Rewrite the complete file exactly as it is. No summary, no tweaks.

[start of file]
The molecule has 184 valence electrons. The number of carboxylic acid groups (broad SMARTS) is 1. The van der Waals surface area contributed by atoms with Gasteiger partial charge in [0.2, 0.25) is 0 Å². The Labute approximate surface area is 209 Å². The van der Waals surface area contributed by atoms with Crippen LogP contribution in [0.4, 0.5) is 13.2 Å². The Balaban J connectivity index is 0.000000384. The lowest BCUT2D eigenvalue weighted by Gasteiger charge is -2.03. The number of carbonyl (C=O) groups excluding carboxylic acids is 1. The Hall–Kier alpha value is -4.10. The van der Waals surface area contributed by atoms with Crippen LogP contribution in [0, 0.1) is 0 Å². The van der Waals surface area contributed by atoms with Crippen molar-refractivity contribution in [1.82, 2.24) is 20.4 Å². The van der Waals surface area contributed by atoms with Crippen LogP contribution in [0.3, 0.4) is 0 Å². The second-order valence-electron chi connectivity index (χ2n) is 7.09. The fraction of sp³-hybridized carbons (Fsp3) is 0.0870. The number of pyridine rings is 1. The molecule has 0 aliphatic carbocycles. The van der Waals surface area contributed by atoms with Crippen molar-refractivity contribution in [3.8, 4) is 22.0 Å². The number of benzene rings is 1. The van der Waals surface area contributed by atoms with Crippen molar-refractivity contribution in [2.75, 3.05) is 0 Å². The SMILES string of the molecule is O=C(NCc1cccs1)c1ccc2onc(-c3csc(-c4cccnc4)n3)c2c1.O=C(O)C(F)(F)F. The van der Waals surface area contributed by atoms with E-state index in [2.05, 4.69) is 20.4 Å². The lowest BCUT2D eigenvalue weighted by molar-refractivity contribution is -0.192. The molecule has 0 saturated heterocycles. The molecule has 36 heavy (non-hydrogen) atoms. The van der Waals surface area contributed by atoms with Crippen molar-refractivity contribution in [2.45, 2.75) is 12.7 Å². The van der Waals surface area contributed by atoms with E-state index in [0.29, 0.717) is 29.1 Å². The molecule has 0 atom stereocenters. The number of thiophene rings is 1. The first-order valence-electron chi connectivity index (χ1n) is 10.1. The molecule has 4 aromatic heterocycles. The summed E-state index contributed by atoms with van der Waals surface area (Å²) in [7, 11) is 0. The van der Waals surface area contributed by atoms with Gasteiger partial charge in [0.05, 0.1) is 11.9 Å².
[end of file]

The molecule has 184 valence electrons. The number of carboxylic acid groups (broad SMARTS) is 1. The van der Waals surface area contributed by atoms with Gasteiger partial charge in [0.2, 0.25) is 0 Å². The Labute approximate surface area is 209 Å². The van der Waals surface area contributed by atoms with Crippen LogP contribution in [0.4, 0.5) is 13.2 Å². The Balaban J connectivity index is 0.000000384. The lowest BCUT2D eigenvalue weighted by Gasteiger charge is -2.03. The number of carbonyl (C=O) groups excluding carboxylic acids is 1. The Hall–Kier alpha value is -4.10. The van der Waals surface area contributed by atoms with Crippen LogP contribution in [0, 0.1) is 0 Å². The van der Waals surface area contributed by atoms with Crippen molar-refractivity contribution in [1.82, 2.24) is 20.4 Å². The van der Waals surface area contributed by atoms with Crippen LogP contribution in [0.3, 0.4) is 0 Å². The second-order valence-electron chi connectivity index (χ2n) is 7.09. The fraction of sp³-hybridized carbons (Fsp3) is 0.0870. The number of pyridine rings is 1. The molecule has 0 aliphatic carbocycles. The van der Waals surface area contributed by atoms with Crippen molar-refractivity contribution in [3.8, 4) is 22.0 Å². The number of benzene rings is 1. The van der Waals surface area contributed by atoms with Crippen molar-refractivity contribution in [2.75, 3.05) is 0 Å². The SMILES string of the molecule is O=C(NCc1cccs1)c1ccc2onc(-c3csc(-c4cccnc4)n3)c2c1.O=C(O)C(F)(F)F. The van der Waals surface area contributed by atoms with E-state index in [2.05, 4.69) is 20.4 Å². The lowest BCUT2D eigenvalue weighted by molar-refractivity contribution is -0.192. The molecule has 0 saturated heterocycles. The molecule has 36 heavy (non-hydrogen) atoms. The van der Waals surface area contributed by atoms with Crippen molar-refractivity contribution in [2.45, 2.75) is 12.7 Å². The van der Waals surface area contributed by atoms with E-state index in [0.29, 0.717) is 29.1 Å². The molecule has 0 atom stereocenters. The number of thiophene rings is 1. The first-order valence-electron chi connectivity index (χ1n) is 10.1. The molecule has 4 aromatic heterocycles. The summed E-state index contributed by atoms with van der Waals surface area (Å²) in [7, 11) is 0. The van der Waals surface area contributed by atoms with Gasteiger partial charge in [0.05, 0.1) is 11.9 Å².